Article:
IRVING, Texas -- When Jerry Jones bought the Dallas Cowboys in 1989, he thought he would have a coach last as long as Tom Landry did.
"I thought, 'Well, shoot, I'll get a coach and we'll be sitting here 20 years from now looking back at what we'd done and we'll be just going along here. We'll have our ups and downs and that's how it works,' " Jones said. "Well, we all know it doesn't work that way."
By signing Jason Garrett to what sources say is a five-year deal worth $30 million to continue coaching the Cowboys, Jones has the closest thing he has ever had to Landry in his tenure as owner and general manager.
Garrett finished his fourth full season as Cowboys coach and is now signed through 2019. He has an overall record of 42-32 and took the Cowboys to the playoffs for the first time as their coach after posting a 12-4 record to win the NFC East this season.
"We started something four years ago when I became the head coach," Garrett said. "It's a word I think about really each and every day when I wake up and throughout the day, it's 'build.' We want to build a football team that everyone who is associated with our football team is proud of. I feel like we've done that.
"The work is not done . . . We're excited about the opportunities in 2015 to build on some of the things we did this past season."
Jones also announced three-year deals with defensive coordinator Rod Marinelli and Scott Linehan, who was named the offensive coordinator after calling plays in 2014 as the passing game coordinator. Jones said the pay range for Marinelli and Linehan would make them among the highest-paid assistant coaches in the NFL.
While sources said Bill Callahan left for the Washington Redskins on Thursday, Garrett said he expects the rest of the staff to return and the Cowboys are just awaiting signatures on some contracts. Frank Pollack will take over for Callahan as the team's offensive line coach.
For the first time since 2012, the Cowboys will have the same offensive and defensive playcallers in back-to-back years when they kick off in 2015.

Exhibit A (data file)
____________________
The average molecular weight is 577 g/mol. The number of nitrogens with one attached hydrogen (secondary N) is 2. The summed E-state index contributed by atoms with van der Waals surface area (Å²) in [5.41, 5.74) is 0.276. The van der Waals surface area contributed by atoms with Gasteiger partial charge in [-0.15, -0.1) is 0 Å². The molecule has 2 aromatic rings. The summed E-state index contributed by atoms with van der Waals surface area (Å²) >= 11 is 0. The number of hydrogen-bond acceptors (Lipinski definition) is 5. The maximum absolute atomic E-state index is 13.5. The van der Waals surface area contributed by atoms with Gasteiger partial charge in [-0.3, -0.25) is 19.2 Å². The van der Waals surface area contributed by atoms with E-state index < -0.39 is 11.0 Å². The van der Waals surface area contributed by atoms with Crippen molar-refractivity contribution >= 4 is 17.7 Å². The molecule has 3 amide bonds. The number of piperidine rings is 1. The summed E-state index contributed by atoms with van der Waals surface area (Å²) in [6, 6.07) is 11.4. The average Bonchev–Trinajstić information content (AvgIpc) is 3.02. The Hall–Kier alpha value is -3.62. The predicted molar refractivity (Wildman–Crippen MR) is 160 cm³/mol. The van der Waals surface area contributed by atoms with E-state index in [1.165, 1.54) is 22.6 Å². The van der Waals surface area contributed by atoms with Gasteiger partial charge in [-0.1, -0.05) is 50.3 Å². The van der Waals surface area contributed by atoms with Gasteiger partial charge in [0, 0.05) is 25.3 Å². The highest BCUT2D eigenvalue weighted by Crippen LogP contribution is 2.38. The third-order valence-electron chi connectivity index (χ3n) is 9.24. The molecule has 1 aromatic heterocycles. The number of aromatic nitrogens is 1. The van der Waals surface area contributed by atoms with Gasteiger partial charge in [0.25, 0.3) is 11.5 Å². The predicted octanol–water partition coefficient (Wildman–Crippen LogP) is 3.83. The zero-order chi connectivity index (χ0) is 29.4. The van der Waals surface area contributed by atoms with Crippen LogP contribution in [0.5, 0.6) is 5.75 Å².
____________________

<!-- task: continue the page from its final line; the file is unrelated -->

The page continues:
Once Garrett finishes the 2015 season, he will have the second-longest tenure, behind Landry, in team history.
"When you have that kind of continuity, you gain an edge," Jones said. "It's up to each of you to not grow careless with your relationship and take things for granted, [but] to keep it fresh and keep contributing to the success. Knowing who you are counting on is a big thing."
Garrett played for the Cowboys from 1993 to '99. He returned as an offensive coordinator in 2007, and took over as the interim coach after Wade Phillips was fired in the middle of the 2010 season.
The historical nature of Jones' commitment to him was not lost on Garrett, but it's not his focus, either. He appreciates the franchise's history and his place in it, but when he took over, he had a long-term view on what he wanted to build.
Slowly it is coming together. The Cowboys went through three straight 8-8 finishes from 2011 to '13, losing Week 17 finales each time and missing the playoffs before breaking through this season.
Only nine players remain from Garrett's first season as coach. The team is slowly taking the vision he had when he took over.
"I think we're getting closer, I do," Garrett said. "I think we play the right way and have the right kind of guys. I do think we have some cornerstone pieces in place that have helped our football team get to this point. Now the challenge is, OK, now we have to build on it. We have to take the next step. We have to keep bringing these players in and keep playing that way."